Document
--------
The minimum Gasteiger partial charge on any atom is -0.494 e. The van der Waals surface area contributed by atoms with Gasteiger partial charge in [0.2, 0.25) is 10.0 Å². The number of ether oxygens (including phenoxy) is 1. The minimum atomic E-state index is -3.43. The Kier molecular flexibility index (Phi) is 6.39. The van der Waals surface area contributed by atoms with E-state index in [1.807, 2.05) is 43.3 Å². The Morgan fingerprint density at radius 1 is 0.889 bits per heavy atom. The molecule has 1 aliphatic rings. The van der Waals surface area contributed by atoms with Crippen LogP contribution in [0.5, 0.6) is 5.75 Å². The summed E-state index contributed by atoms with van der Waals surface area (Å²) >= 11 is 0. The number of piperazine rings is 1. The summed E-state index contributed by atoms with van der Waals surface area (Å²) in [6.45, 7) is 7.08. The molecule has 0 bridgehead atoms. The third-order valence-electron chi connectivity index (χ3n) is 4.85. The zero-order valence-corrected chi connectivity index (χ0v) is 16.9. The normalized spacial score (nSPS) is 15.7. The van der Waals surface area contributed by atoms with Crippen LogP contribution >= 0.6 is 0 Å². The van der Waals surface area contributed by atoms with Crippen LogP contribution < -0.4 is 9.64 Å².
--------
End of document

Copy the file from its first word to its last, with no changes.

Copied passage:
The minimum Gasteiger partial charge on any atom is -0.494 e. The van der Waals surface area contributed by atoms with Gasteiger partial charge in [0.2, 0.25) is 10.0 Å². The number of ether oxygens (including phenoxy) is 1. The minimum atomic E-state index is -3.43. The Kier molecular flexibility index (Phi) is 6.39. The van der Waals surface area contributed by atoms with E-state index in [1.807, 2.05) is 43.3 Å². The Morgan fingerprint density at radius 1 is 0.889 bits per heavy atom. The molecule has 1 aliphatic rings. The van der Waals surface area contributed by atoms with Crippen LogP contribution in [0.5, 0.6) is 5.75 Å². The summed E-state index contributed by atoms with van der Waals surface area (Å²) >= 11 is 0. The number of piperazine rings is 1. The summed E-state index contributed by atoms with van der Waals surface area (Å²) in [6.45, 7) is 7.08. The molecule has 0 bridgehead atoms. The third-order valence-electron chi connectivity index (χ3n) is 4.85. The zero-order valence-corrected chi connectivity index (χ0v) is 16.9. The normalized spacial score (nSPS) is 15.7. The van der Waals surface area contributed by atoms with Crippen LogP contribution >= 0.6 is 0 Å². The van der Waals surface area contributed by atoms with Crippen LogP contribution < -0.4 is 9.64 Å².